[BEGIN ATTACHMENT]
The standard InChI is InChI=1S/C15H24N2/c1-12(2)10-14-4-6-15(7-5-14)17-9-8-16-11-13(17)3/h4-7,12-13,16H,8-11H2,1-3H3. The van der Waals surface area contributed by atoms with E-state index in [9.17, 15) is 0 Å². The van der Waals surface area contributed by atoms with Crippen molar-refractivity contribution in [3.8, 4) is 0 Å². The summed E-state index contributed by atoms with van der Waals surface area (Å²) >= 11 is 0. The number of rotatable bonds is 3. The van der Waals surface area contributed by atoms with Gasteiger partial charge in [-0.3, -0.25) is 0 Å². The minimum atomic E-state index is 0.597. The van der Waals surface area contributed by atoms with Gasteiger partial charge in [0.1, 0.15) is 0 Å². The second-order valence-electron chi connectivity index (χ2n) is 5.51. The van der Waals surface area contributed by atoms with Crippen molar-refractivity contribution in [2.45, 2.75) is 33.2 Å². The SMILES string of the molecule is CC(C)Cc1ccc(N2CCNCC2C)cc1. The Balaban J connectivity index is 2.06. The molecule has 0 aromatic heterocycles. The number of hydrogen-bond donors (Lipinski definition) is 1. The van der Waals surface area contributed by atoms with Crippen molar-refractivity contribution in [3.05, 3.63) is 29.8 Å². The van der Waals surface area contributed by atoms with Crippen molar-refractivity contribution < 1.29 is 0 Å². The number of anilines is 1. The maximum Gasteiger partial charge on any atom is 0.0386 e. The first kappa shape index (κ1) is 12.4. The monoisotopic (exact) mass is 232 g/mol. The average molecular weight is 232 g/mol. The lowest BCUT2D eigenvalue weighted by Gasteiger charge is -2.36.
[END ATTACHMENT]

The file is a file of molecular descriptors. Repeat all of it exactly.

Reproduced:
The standard InChI is InChI=1S/C15H24N2/c1-12(2)10-14-4-6-15(7-5-14)17-9-8-16-11-13(17)3/h4-7,12-13,16H,8-11H2,1-3H3. The van der Waals surface area contributed by atoms with E-state index in [9.17, 15) is 0 Å². The van der Waals surface area contributed by atoms with Crippen molar-refractivity contribution in [3.8, 4) is 0 Å². The summed E-state index contributed by atoms with van der Waals surface area (Å²) >= 11 is 0. The number of rotatable bonds is 3. The van der Waals surface area contributed by atoms with Gasteiger partial charge in [-0.3, -0.25) is 0 Å². The minimum atomic E-state index is 0.597. The van der Waals surface area contributed by atoms with Gasteiger partial charge in [0.1, 0.15) is 0 Å². The second-order valence-electron chi connectivity index (χ2n) is 5.51. The van der Waals surface area contributed by atoms with Crippen molar-refractivity contribution in [2.45, 2.75) is 33.2 Å². The SMILES string of the molecule is CC(C)Cc1ccc(N2CCNCC2C)cc1. The Balaban J connectivity index is 2.06. The molecule has 0 aromatic heterocycles. The number of hydrogen-bond donors (Lipinski definition) is 1. The van der Waals surface area contributed by atoms with Crippen molar-refractivity contribution in [3.05, 3.63) is 29.8 Å². The van der Waals surface area contributed by atoms with Crippen molar-refractivity contribution < 1.29 is 0 Å². The number of anilines is 1. The maximum Gasteiger partial charge on any atom is 0.0386 e. The first kappa shape index (κ1) is 12.4. The monoisotopic (exact) mass is 232 g/mol. The average molecular weight is 232 g/mol. The lowest BCUT2D eigenvalue weighted by Gasteiger charge is -2.36.